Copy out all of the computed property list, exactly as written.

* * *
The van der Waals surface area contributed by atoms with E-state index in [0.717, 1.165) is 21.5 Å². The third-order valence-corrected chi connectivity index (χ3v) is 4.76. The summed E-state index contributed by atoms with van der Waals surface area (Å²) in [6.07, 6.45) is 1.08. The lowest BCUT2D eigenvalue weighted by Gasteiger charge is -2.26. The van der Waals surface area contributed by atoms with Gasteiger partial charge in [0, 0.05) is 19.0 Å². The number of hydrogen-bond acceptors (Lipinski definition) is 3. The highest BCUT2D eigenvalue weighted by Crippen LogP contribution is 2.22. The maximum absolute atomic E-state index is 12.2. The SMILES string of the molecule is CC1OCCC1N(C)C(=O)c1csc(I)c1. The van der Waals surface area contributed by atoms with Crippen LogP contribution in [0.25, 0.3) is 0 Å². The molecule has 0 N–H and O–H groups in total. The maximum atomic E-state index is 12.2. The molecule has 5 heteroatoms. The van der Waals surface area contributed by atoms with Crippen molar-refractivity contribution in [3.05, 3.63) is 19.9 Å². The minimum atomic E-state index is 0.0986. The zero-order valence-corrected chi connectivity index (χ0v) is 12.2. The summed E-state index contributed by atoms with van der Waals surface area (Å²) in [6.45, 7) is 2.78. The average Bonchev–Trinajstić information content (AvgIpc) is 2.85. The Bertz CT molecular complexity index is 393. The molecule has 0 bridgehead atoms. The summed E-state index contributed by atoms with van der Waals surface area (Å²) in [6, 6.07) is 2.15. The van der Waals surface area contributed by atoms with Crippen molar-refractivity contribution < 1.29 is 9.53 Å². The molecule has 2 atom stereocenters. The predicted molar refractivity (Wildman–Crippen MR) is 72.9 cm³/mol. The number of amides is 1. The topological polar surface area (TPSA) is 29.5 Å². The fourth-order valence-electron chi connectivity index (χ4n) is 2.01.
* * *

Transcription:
The van der Waals surface area contributed by atoms with E-state index in [0.717, 1.165) is 21.5 Å². The third-order valence-corrected chi connectivity index (χ3v) is 4.76. The summed E-state index contributed by atoms with van der Waals surface area (Å²) in [6.07, 6.45) is 1.08. The lowest BCUT2D eigenvalue weighted by Gasteiger charge is -2.26. The van der Waals surface area contributed by atoms with Gasteiger partial charge in [0, 0.05) is 19.0 Å². The number of hydrogen-bond acceptors (Lipinski definition) is 3. The highest BCUT2D eigenvalue weighted by Crippen LogP contribution is 2.22. The maximum absolute atomic E-state index is 12.2. The SMILES string of the molecule is CC1OCCC1N(C)C(=O)c1csc(I)c1. The van der Waals surface area contributed by atoms with Crippen LogP contribution in [0.25, 0.3) is 0 Å². The molecule has 0 N–H and O–H groups in total. The maximum atomic E-state index is 12.2. The molecule has 5 heteroatoms. The van der Waals surface area contributed by atoms with Crippen molar-refractivity contribution in [3.05, 3.63) is 19.9 Å². The minimum atomic E-state index is 0.0986. The zero-order valence-corrected chi connectivity index (χ0v) is 12.2. The summed E-state index contributed by atoms with van der Waals surface area (Å²) in [6.45, 7) is 2.78. The average Bonchev–Trinajstić information content (AvgIpc) is 2.85. The Bertz CT molecular complexity index is 393. The molecule has 0 bridgehead atoms. The summed E-state index contributed by atoms with van der Waals surface area (Å²) in [6, 6.07) is 2.15. The van der Waals surface area contributed by atoms with Crippen molar-refractivity contribution < 1.29 is 9.53 Å². The molecule has 2 atom stereocenters. The predicted molar refractivity (Wildman–Crippen MR) is 72.9 cm³/mol. The number of amides is 1. The topological polar surface area (TPSA) is 29.5 Å². The fourth-order valence-electron chi connectivity index (χ4n) is 2.01.